Upgrading Oracle: Advantages, challenges and implementation requirements

Oracle 10i is just around the corner, but recent surveys show that most of you are still using versions 8 or 8i. If you are considering upgrading from your current version, whatever it is, this Ask the Experts compilation can help. In it, Oracle gurus Brian Peasland, Karen Morton and Eli Leiba point out advantages of updating your software, how it will affect applications, hardware requirements and other issues to be aware of during the move

Oracle 10i is just around the corner, but recent surveys show that most of you are still using versions 8 or 8i.

If you are considering upgrading from your current version, whatever it is, this Ask the Experts compilation can help. In it, Oracle gurus Brian Peasland, Karen Morton and Eli Leiba point out advantages of updating your software, how it will affect applications, hardware requirements and other issues to be aware of during the move.

Can you enumerate the differences between the different versions of Oracle (i.e. disadvantages and advantages)?

Brian Peasland: Oracle databases have been around for quite a while now. Oracle released their 9i (9.0.1) version about a year ago. Many companies are still using the 8i (8.1.x), 8 (8.0.x) and 7.x database versions. For the most part, everything that is available in a lower version will be available in a higher version as well. There are a few minor exceptions, but the Oracle databases tend to be backwards compatible. When Oracle releases a new version, their documentation contains a list of all the features new to that version. So it is worthwhile for the DBA to read this documentation to discover what is new in the database. To give you an idea of what is "new" consider this...Oracle 8i introduced many new features for the developer. With 8i, you could run Java in the database, you had expanded tools to help with object-oriented development and 8i introduced some enhancements to support larger databases (Materialized Views, additions to partitioning). Oracle 9i introduced many new features to help the DBA such as the ability to change database configuration "on the fly", enhanced availability and enhanced managability. The advantage of a higher version is that you have more features and better capabilities. You also stay current with the latest "supported" versions. The disadvantage of these new systems is that you have to convert your older databases to the newer versions. This can sometimes cause application changes as well. The advantage of staying at a lower version is that you know it works and you don't have to change a thing. The disadvantage is that you can't use any of the latest and greatest features and that you may lose support.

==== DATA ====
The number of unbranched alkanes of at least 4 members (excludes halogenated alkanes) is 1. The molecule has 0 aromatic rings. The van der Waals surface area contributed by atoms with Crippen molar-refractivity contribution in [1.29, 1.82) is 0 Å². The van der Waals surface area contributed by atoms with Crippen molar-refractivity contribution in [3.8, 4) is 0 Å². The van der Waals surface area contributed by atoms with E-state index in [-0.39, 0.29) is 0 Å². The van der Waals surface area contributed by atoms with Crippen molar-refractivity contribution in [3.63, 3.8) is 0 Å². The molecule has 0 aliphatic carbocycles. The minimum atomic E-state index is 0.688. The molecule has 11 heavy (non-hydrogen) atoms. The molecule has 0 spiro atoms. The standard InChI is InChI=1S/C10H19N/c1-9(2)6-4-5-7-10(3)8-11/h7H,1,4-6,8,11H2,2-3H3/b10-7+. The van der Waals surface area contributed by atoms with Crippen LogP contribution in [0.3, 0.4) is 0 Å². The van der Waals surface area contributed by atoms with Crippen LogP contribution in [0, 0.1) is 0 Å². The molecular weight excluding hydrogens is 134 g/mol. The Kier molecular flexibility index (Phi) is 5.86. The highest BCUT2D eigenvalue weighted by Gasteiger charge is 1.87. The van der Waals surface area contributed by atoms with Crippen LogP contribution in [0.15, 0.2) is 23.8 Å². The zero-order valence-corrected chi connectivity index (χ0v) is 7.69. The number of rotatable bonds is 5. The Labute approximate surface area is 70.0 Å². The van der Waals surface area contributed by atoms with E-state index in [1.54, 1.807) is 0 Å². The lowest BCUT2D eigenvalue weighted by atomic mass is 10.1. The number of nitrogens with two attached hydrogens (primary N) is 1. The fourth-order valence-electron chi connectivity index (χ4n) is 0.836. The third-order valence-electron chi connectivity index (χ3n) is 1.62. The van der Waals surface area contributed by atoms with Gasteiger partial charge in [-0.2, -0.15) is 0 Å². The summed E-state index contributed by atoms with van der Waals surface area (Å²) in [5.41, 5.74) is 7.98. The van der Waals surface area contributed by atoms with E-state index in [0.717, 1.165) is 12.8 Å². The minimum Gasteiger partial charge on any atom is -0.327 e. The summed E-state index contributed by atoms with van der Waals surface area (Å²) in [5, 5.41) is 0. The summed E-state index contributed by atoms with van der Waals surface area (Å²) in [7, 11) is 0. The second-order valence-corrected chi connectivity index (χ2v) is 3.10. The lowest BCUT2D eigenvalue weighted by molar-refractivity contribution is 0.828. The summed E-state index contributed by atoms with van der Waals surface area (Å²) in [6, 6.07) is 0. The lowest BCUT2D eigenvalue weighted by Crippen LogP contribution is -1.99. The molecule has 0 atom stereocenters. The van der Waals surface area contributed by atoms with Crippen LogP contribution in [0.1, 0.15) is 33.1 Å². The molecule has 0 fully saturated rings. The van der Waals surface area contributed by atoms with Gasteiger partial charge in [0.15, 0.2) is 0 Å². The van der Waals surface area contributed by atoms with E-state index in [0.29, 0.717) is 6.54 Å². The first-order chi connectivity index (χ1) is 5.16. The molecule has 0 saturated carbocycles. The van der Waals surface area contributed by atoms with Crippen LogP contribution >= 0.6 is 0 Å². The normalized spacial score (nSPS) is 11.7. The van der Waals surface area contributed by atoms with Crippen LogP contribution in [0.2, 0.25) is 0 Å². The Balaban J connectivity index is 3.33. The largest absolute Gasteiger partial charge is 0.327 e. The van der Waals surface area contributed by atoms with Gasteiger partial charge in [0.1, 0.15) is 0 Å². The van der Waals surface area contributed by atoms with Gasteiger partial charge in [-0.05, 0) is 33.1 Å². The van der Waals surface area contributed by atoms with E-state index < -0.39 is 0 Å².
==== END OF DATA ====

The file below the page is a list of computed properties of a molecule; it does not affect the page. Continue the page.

What are the main advantages of upgrading from Oracle 7 to Oracle 8i/9i?

Eli Leiba: There are many advantages. Some of them are:

1) adding objects to the database
2) adding new data type such as BLOB/CLOB
3) new administrative options like moving tables between tablespaces
4) many NEW dbms packages
5) writing JAVA code inside Oracle
6) passing parameters to sp with the NOCOPY Option
7) smart sqlloader options
8) can work with array types
9) the new log miner

There is also a tip I wrote about the advantages of 8i that you can also read.

I am trying to find some information on the differences between Oracle 8.1.7 and Oracle 9i. I need to know which features from 8.1.7 are still supported in 9i, and which ones aren't.

Karen Morton: The Oracle Migration Guide, which can be found on Technet, is a good source to find lists of features for the particular version as well as changes to parameters, functions, dynamic performance views etc. There is also a New Features Guide that discusses all the new features of the product, lists desupported/deprecated features for the version and also includes a brief listing of new features added in the previous 1 or 2 versions.

What is the difference between Oracle 8i and Oracle 9i from an application's point of view? What differences between Oracle 8i and Oracle 9i that would require code changes in our application?

Brian Peasland: For a great majority of the time, when you upgrade from one version to the next version, you won't see a big difference. All of the features of 8i are still available in 9i. And of course, 9i includes many new features that you may wish to employ in your application.

The biggest problem applications face after an upgrade deals with the Cost Based Optimizer. Oracle will make many internal changes on how the CBO works. I've seen applications run slower with a new CBO. Some tweaking of INIT.ORA parameters that control the CBO may be necessary. My suggestion is to thoroughly test things out on a test platform before proceeding with your production database.